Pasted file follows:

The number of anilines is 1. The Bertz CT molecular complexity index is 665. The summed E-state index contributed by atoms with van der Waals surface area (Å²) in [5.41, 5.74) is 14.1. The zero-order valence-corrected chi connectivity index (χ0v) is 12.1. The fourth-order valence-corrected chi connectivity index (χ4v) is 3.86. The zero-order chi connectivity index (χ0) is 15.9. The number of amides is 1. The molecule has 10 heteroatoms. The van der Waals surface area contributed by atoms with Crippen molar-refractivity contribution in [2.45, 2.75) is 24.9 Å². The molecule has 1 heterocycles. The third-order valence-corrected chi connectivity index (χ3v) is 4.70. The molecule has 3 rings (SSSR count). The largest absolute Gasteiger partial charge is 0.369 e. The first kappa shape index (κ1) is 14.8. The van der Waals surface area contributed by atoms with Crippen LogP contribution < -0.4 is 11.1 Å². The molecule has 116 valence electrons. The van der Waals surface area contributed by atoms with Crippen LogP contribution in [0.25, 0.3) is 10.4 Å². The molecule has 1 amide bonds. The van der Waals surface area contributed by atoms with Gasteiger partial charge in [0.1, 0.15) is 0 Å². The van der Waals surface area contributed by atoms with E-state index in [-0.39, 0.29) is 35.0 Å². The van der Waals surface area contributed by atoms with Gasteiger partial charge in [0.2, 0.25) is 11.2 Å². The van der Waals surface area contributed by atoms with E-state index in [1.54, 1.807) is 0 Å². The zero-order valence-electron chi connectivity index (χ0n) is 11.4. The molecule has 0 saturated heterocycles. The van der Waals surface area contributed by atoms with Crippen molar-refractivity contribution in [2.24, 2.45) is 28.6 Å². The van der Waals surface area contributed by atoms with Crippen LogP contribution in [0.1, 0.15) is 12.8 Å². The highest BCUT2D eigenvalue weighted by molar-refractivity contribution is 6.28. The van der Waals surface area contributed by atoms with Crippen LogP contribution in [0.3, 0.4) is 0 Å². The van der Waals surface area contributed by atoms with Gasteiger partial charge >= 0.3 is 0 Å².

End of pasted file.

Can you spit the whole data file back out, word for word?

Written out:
The number of anilines is 1. The Bertz CT molecular complexity index is 665. The summed E-state index contributed by atoms with van der Waals surface area (Å²) in [5.41, 5.74) is 14.1. The zero-order valence-corrected chi connectivity index (χ0v) is 12.1. The fourth-order valence-corrected chi connectivity index (χ4v) is 3.86. The zero-order chi connectivity index (χ0) is 15.9. The number of amides is 1. The molecule has 10 heteroatoms. The van der Waals surface area contributed by atoms with Crippen molar-refractivity contribution in [2.45, 2.75) is 24.9 Å². The molecule has 1 heterocycles. The third-order valence-corrected chi connectivity index (χ3v) is 4.70. The molecule has 3 rings (SSSR count). The largest absolute Gasteiger partial charge is 0.369 e. The first kappa shape index (κ1) is 14.8. The van der Waals surface area contributed by atoms with Crippen LogP contribution < -0.4 is 11.1 Å². The molecule has 116 valence electrons. The van der Waals surface area contributed by atoms with Crippen LogP contribution in [0.25, 0.3) is 10.4 Å². The molecule has 1 amide bonds. The van der Waals surface area contributed by atoms with Gasteiger partial charge in [0.1, 0.15) is 0 Å². The van der Waals surface area contributed by atoms with E-state index in [-0.39, 0.29) is 35.0 Å². The van der Waals surface area contributed by atoms with Gasteiger partial charge in [0.2, 0.25) is 11.2 Å². The van der Waals surface area contributed by atoms with E-state index in [1.54, 1.807) is 0 Å². The zero-order valence-electron chi connectivity index (χ0n) is 11.4. The molecule has 0 saturated heterocycles. The van der Waals surface area contributed by atoms with Crippen molar-refractivity contribution in [2.24, 2.45) is 28.6 Å². The van der Waals surface area contributed by atoms with Crippen LogP contribution in [0.1, 0.15) is 12.8 Å². The highest BCUT2D eigenvalue weighted by molar-refractivity contribution is 6.28. The van der Waals surface area contributed by atoms with Crippen LogP contribution in [0.3, 0.4) is 0 Å². The van der Waals surface area contributed by atoms with Gasteiger partial charge >= 0.3 is 0 Å².